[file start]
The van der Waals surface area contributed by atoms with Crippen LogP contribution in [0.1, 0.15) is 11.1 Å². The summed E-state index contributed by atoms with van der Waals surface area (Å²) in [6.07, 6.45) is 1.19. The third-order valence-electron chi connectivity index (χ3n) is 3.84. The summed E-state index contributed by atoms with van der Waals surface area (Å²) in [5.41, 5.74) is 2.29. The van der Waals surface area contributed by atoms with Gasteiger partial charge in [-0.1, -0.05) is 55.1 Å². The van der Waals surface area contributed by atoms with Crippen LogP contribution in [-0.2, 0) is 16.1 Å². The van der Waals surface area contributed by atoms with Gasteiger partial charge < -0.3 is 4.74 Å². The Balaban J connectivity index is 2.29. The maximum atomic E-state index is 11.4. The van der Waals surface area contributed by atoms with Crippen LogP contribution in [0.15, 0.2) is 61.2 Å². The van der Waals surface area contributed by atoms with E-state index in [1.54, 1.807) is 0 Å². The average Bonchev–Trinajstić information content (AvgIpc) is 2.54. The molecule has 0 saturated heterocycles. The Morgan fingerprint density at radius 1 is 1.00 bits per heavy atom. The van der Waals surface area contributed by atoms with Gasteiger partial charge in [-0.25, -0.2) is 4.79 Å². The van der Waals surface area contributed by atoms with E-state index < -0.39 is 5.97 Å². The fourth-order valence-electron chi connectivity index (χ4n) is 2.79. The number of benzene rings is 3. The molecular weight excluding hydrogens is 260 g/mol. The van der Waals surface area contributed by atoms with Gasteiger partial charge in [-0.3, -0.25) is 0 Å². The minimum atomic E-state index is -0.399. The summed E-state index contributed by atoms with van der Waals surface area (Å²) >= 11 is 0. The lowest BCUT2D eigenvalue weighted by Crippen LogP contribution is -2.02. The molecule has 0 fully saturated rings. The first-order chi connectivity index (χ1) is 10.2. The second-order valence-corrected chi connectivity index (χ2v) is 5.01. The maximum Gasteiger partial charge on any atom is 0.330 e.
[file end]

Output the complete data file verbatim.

The van der Waals surface area contributed by atoms with Crippen LogP contribution in [0.1, 0.15) is 11.1 Å². The summed E-state index contributed by atoms with van der Waals surface area (Å²) in [6.07, 6.45) is 1.19. The third-order valence-electron chi connectivity index (χ3n) is 3.84. The summed E-state index contributed by atoms with van der Waals surface area (Å²) in [5.41, 5.74) is 2.29. The van der Waals surface area contributed by atoms with Gasteiger partial charge in [-0.1, -0.05) is 55.1 Å². The van der Waals surface area contributed by atoms with Crippen LogP contribution in [-0.2, 0) is 16.1 Å². The van der Waals surface area contributed by atoms with Gasteiger partial charge < -0.3 is 4.74 Å². The Balaban J connectivity index is 2.29. The maximum atomic E-state index is 11.4. The van der Waals surface area contributed by atoms with Crippen LogP contribution in [0.15, 0.2) is 61.2 Å². The van der Waals surface area contributed by atoms with E-state index in [1.54, 1.807) is 0 Å². The average Bonchev–Trinajstić information content (AvgIpc) is 2.54. The molecule has 0 saturated heterocycles. The Morgan fingerprint density at radius 1 is 1.00 bits per heavy atom. The van der Waals surface area contributed by atoms with Gasteiger partial charge in [-0.25, -0.2) is 4.79 Å². The van der Waals surface area contributed by atoms with E-state index < -0.39 is 5.97 Å². The fourth-order valence-electron chi connectivity index (χ4n) is 2.79. The number of benzene rings is 3. The molecular weight excluding hydrogens is 260 g/mol. The van der Waals surface area contributed by atoms with Gasteiger partial charge in [-0.3, -0.25) is 0 Å². The minimum atomic E-state index is -0.399. The summed E-state index contributed by atoms with van der Waals surface area (Å²) >= 11 is 0. The lowest BCUT2D eigenvalue weighted by Crippen LogP contribution is -2.02. The molecule has 0 fully saturated rings. The first-order chi connectivity index (χ1) is 10.2. The second-order valence-corrected chi connectivity index (χ2v) is 5.01. The maximum Gasteiger partial charge on any atom is 0.330 e.